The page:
How effective is a solar panel MPP tracker?
the effectiveness of MPPTs was emphasized in this forum many times. But does anyone have real data? I talked to an engineer from a solar research company the other day. His opinion: Typical MPPT are too slow for sailing boats. They determine the maximum power point only every 30 to 60 minutes. This is useless under sail, not effective under anchor, and docked you don't need it. Thus the idea sounds good, but is it effective? How is your experience?
I think you're a bit confused.
MPPT stands for Maximum Power Point Tracking, and has nothing to do with the movement of the sun and the angle of the panel to the sun...and they could care less about boat movement... they're purely electronic devices that alter the voltage and amperage of the solar panel output to more closely match the charging needs of the battery bank and reduce the amount of electricity spent as waste heat. In general, using an MPPT charge controller will increase the efficiency of your solar panel/battery bank setup by anywhere from 10-20%, depending on the size of the panels, type of battery used, etc.
Here's an example: A solar panel will generally put out 17 volts or so.
Say one panel puts out 10 amps at 17 volts. A 12VDC battery during bulk charging phase only requires 14.6 volts. Without the MPPT charge controller, you'd be charging the batteries at 10 amps @ 17 VDC, and if they're wet cells, boiling off some electrolyte in the process.
Now, let's add an MPPT charge controller. The charge controller takes the solar panel output of 10 Amps @ 17 VDC and will change it to 11.64 amps @ 14.6 VDC... effectively giving the battery 16.4% more charge for the same time period. The charge controller uses a tiny bit of the solar panel's output to transform the output to the batteries—on a good MPPT charge controller, this is less than 2-3% of the power going from the panels to the batteries.
AGM batteries are really require to maximize the benefits of an MPPT charge controller, since they have much higher current acceptance rates.
"The charge controller uses a tiny bit of the solar panel's output to transform the output to the batteries—on a good MPPT charge controller, this is less than 1% of the power going from the panels to the batteries. "
If this is true it is very effective.
From my old school days I remember that AC to AC conversion (with a simple transformer) is perhaps 95% to 98% effective (depending a lot on frequency, and ho knows what else).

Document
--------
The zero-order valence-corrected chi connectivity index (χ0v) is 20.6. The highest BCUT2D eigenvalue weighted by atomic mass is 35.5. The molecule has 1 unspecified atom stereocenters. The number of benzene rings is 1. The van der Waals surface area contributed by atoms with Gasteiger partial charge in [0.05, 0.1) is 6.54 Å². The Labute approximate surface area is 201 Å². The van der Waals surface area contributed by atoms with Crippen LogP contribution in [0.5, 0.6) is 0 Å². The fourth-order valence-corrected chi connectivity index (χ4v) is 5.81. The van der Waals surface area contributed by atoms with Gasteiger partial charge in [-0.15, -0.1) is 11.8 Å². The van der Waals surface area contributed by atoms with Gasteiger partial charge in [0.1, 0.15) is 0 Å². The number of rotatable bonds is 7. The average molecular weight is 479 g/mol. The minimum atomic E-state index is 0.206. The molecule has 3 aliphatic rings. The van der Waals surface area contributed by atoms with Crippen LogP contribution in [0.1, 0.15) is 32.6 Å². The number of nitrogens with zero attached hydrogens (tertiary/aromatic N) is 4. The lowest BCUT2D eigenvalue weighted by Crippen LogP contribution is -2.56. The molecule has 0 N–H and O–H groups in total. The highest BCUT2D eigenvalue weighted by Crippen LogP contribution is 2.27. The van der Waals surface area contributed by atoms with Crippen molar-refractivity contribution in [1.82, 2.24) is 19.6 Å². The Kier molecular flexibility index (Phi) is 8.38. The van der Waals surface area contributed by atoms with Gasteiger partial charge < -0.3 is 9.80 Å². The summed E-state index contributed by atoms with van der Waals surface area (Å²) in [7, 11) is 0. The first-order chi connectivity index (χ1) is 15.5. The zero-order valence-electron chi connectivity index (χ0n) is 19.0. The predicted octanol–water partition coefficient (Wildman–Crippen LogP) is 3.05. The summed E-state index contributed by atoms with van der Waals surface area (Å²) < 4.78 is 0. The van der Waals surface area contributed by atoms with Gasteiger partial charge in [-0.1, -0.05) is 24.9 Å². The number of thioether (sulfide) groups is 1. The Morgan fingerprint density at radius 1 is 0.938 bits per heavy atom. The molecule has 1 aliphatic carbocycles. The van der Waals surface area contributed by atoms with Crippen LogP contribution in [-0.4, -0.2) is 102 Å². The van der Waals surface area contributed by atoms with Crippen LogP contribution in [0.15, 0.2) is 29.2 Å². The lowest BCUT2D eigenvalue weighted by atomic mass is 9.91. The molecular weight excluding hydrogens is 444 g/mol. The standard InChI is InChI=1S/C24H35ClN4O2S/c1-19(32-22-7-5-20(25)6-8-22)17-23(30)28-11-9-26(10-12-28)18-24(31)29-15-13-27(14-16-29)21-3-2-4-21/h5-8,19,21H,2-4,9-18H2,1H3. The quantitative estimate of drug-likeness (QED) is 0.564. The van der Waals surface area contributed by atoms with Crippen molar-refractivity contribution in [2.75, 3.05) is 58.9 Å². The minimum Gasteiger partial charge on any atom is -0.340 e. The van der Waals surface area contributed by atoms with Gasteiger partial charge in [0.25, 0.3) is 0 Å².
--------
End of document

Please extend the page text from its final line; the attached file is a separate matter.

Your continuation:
I was also told that AC to AC is much more difficult to transform as you first have to do DC to AC conversion, then transform the voltage and then covert back to DC.
But of course that was analog technology.
If they can really do it now at 99% efficiency it is a great progress.
I will have to read about this.
MPT controllers are proven devices for boat solar power and as Dawg says can improve the actual deliverly of power to the batteries during full panel output (i.e. full sunlight) on the order of about 10-20% as they will allow use of power that is normally just wasted as heat by normal regulation.
I will disagree with Dawg about being useful primarily with AGM's as they can help any decently large battery bank...wet or dry depending on how many amps your panels are capable of putting out at full power.
Example: A panel rated at 200watts and 17.5V puts out 11.43 amps unregulated. Regulating this down WITHOUT LOSS...to a normal 14.5 volts bulk charging voltage will produce 13.79 amps.
That is the MAXIMUM current you can see with 200 watts of panels.
Since wet cells can take 15% of their rated amp hours in bulk charging amps...all that is required is 92 amp hours of battery rating...slightly less than a group31 size.
So...an MPPT controller can provide a benefit to ALL sailboat owners with solar panels that have unregulated outputs in excess of standard charging voltage of 14.5V.
Tomaz...I am not making claims for 99% conversion efficiency! Just way better than throwing usable power away as heat!!
The Outback MX60 is about 99.1% efficient at 40 amps... goes down a bit if the amperage is higher IIRC. Detailed specs as PDF file HERE.
99.1% ? Not according to that PDF file, or other information I've been given. That PDF files says 98% IF you are using a 48VDC battery and array--which isn't going to be on sailboats.
The numbers I'd gotten from one of their competitors said about a 4-6% power loss in pretty much all MPPT controllers, but that is offset by the greater efficiency and the advanced charging algorithms, which allow an MPPT controller to continually apply maximum amps at "just enough" vols, rather than a conventional 3-stage charge.
Outback is also claiming to use a "5 stage" charging process, which is frankly crude compared to a continuous charging profile that another vendor uses.
Overall? Let's say your solar panel puts out 17.5V at 30A during peak sunlight, that's 525 watts. With a REGULATOR, you will get 14.4V at 30A, or 432W, some 82% of the real available power. You've lost 18%.